In case you missed it, there have been a few major developments connected to Wellstar’s decision to close two Atlanta Medical Center facilities in predominantly Black areas.
It’s been just over a month since two Black former board members spoke to Capital B Atlanta about Wellstar Healthcare System’s “defeatist” attitude leading to the closures of AMC South in East Point and AMC in Old Fourth Ward.
Since then, Morehouse School of Medicine and Fulton County released a study about health care challenges exacerbated by the closures, while Wellstar Health System merged with Augusta University Health. Meanwhile, Grady Health System, Morehouse School of Medicine, and Fulton County have potential solutions to addressing the health care gaps.
Here are the latest updates.
Morehouse and Fulton County’s study
In April, Morehouse School of Medicine and Fulton County released a study that showed the closing of Wellstar hospitals — Atlanta Medical Center South in May 2022 and Atlanta Medical Center (AMC) in November 2022 — created a public health emergency.
The report, “How should Fulton County respond to Wellstar closures and address the public health emergency?” looked at the state of health care and social services in Fulton. The study also delved into how the closures made an already struggling health care landscape worse.
When Wellstar closed AMC South in East Point, the health care system also closed nearly 15 additional medical clinics, leaving many in the predominantly Black area with limited options.
“Because of the Wellstar closure, people have had to seek care from other facilities, potentially crowding those facilities and causing more problems with delays,” said Dr. Adrian Tyndall, dean and executive vice president for health affairs at Morehouse School of Medicine.
Because of the closures, residents must drive 10 to 20 minutes longer to get to a hospital. At those hospitals that are still open, wait times for emergency room patients have exceeded that of the national average of 188 minutes, the study says.
“Ambulances now have to travel longer in order to take people to destinations further away in order to provide care … and that then causes even more issues with crowding in those facilities,” Tyndall said.
At Grady Memorial Hospital, emergency room wait times are exceeding six hours. At Emory University Hospital Midtown, the ER wait time is over five hours. At Piedmont Atlanta Hospital, patients are waiting more than three hours.
Residents in South Fulton have the lowest access to health care, the study states. The life expectancy for those who live in south and central Fulton is five years less than residents who live in the much wealthier areas.
Much of that could be solved, experts say, by addressing the social determinants of health that cause the disparities. In south and central Fulton, for example, the study shows that those areas have “high unmet needs on community and social supports.”
Morehouse School of Medicine experts suggest addressing the issues caused by the closure by leveraging current providers in the areas and establishing partnerships for new care.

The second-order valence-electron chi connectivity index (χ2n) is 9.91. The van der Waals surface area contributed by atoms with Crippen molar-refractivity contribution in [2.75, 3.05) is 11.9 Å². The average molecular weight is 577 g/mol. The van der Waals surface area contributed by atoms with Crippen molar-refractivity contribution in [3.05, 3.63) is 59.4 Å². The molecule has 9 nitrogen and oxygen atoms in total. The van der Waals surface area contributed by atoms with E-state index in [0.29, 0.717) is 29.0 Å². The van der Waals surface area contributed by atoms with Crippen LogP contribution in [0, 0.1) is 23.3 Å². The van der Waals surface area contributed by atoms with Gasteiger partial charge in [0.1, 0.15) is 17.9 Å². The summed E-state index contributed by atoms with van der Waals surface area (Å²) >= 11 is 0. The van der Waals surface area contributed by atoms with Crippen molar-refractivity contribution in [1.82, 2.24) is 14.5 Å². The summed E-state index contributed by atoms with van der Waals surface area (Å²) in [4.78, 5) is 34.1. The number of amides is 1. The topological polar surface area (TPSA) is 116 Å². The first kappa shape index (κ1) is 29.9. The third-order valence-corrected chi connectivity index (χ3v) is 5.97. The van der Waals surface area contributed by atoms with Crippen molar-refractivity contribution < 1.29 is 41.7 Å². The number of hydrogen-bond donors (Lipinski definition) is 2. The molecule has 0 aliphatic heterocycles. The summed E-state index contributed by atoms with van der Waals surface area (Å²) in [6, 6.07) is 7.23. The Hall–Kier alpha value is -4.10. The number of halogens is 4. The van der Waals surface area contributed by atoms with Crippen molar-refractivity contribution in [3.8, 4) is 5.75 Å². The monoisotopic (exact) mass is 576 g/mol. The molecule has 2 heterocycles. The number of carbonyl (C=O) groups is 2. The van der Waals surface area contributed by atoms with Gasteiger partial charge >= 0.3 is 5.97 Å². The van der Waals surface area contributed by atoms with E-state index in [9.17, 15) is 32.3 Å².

Wellstar merging with Augusta University
Wellstar finalized an agreement to take over Augusta University Health System. The move, endorsed by Gov. Brian Kemp, creates a partnership where Wellstar will pour millions of dollars into a health system in Columbia County.
In March, months after Wellstar first announced the potential merger, the Fulton County Board of Commissioners adopted a resolution sponsored by Chairman Robb Pitts calling for the county attorney to file a complaint with the U.S. Department of Justice, in addition to previous grievances.
“What you may not know is that Columbia County is a community of about 160,000 people that is 71% white,” Pitts said at the time. “Columbia County also has a median household income of almost $86,000.”
In comparison, East Point, where AMC South was based, has a median income of a little more than $50,000, and 23% of the population lives in poverty.
Looking for solutions
Grady Health System and Morehouse School of Medicine are both opening new clinics to serve the central and southern Fulton areas
Grady Health System is opening two new outpatient centers “to meet Atlanta’s rapidly growing healthcare needs,” the system said.
“We have listened to our community and paid close attention to the areas that need more health services,” said John Haupert, president and CEO at Grady. “We conducted research and identified these neighborhoods that have seen significant population growth but have historically lacked access to primary and specialty care.
The new centers will be located south of Interstate 20, where there is an increased demand for more health care access. The Lee and White Outpatient Center will be in the West End. The Cascade Outpatient Center will be in the Cascade community. Both centers will be fully staffed and provide services including cardiology, HIV health care, mammography, rehabilitation, X-ray, lab, and a pharmacy.
Grady says the Cascade location will open by July, with the Lee and White center slated for later this year.
Following the aforementioned study, the Fulton County Board of Commissioners approved a partnership designating Morehouse School of Medicine as a health care provider for the county. The plan is to open a new clinic under Morehouse Healthcare in East Point that will address some of the healthcare needs.
“We knew … there were differences in outcomes in diseases such as cardiovascular diseases and other kinds of diseases we focused on,” Tyndall said. “We also recognized that those differences in outcomes were really based on race, but also were based on your ZIP code. And those two obviously intertwine.”
The location of the new facility — to be staffed by Morehouse School of Medicine — would be within 30 minutes of 80% of central and south Fulton residents. The hope is that the center would be open by this summer.